To a new Babylon

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  • Published 20160421
  • ISBN: 978-1-925240-81-8
  • Extent: 264pp
  • Paperback (234 x 153mm), eBook

IN THE WESTERN tradition, faith and reason stand at opposing poles. My social-scientific training was deeply framed by this polarity. A recent experience, however, caused me to question both it and my own scientific outlook. This was a public engagement with a theologian, about which I’ll say more shortly. Through this I’ve come to a more nuanced view on the faith-reason binary, and am increasingly aware that it is shared by many of the firmly committed modernists who influence my work. The critic Terry Eagleton, for example, draws freely from both worlds to address fundamental human concerns, such as power, language, ideology, hope – and the Irish. Eagleton’s recent book, Hope Without Optimism (Yale University Press, 2015), consults religious and secular oracles – Marx, Freud, Benjamin, Aquinas and Augustine, to name a few – as well as many contemporary thinkers from both traditions. Eagleton (as ever) plays a clever game – the book never quite reveals his own position on faith, but it demonstrates with great force the power of theology to illuminate if not resolve human dilemmas. His status as a notable (and for some, notorious) Marxist analyst makes this all the more intriguing and, for me, striking.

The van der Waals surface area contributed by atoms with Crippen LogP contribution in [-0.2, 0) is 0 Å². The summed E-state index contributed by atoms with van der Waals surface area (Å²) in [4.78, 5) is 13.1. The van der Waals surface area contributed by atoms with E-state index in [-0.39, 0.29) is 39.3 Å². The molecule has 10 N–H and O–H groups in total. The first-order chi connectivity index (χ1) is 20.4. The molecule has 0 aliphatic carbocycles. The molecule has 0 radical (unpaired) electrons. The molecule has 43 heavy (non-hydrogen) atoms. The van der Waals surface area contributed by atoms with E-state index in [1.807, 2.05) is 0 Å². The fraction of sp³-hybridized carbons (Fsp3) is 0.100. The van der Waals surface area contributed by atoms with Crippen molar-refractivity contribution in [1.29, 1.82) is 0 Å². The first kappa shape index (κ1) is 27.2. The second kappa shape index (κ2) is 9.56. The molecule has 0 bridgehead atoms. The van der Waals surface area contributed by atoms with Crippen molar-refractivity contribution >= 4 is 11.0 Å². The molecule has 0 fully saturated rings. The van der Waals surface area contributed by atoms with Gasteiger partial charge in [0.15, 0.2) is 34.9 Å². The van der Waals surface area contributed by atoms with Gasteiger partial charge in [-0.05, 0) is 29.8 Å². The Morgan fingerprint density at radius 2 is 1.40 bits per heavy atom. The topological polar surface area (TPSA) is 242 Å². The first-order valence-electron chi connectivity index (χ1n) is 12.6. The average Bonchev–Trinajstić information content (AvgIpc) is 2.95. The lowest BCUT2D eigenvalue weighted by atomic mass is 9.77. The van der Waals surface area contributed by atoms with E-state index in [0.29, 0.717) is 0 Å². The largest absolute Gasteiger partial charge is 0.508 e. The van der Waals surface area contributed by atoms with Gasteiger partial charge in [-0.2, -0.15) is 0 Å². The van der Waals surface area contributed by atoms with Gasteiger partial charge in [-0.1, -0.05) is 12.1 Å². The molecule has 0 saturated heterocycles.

There’s also perhaps a pragmatic reason for Eagleton’s approach. Given the potentially catastrophic mess our species has gotten itself into, it seems foolish to discount any potential source of human wisdom. Yes, from ISIS to abusive clergy, religious causes and institutions too often seem at the core of what has gone wrong and what now gravely threaten us – a fractious, despoiled planet. But I now see more clearly how this recognition sometimes obscures the power of religious reasoning to contribute light in darkening times. Reductive secularism also neglects the long and complex history of encounter between faith and reason. In the early stages of the European Enlightenment, the two were deeply connected, indeed mutually constitutive. Much of what we hold to be secular truths emerged from this long philosophical conversation. None of this is news to anyone steeped in the history and philosophy of science, but it didn’t figure highly in my professional formation.

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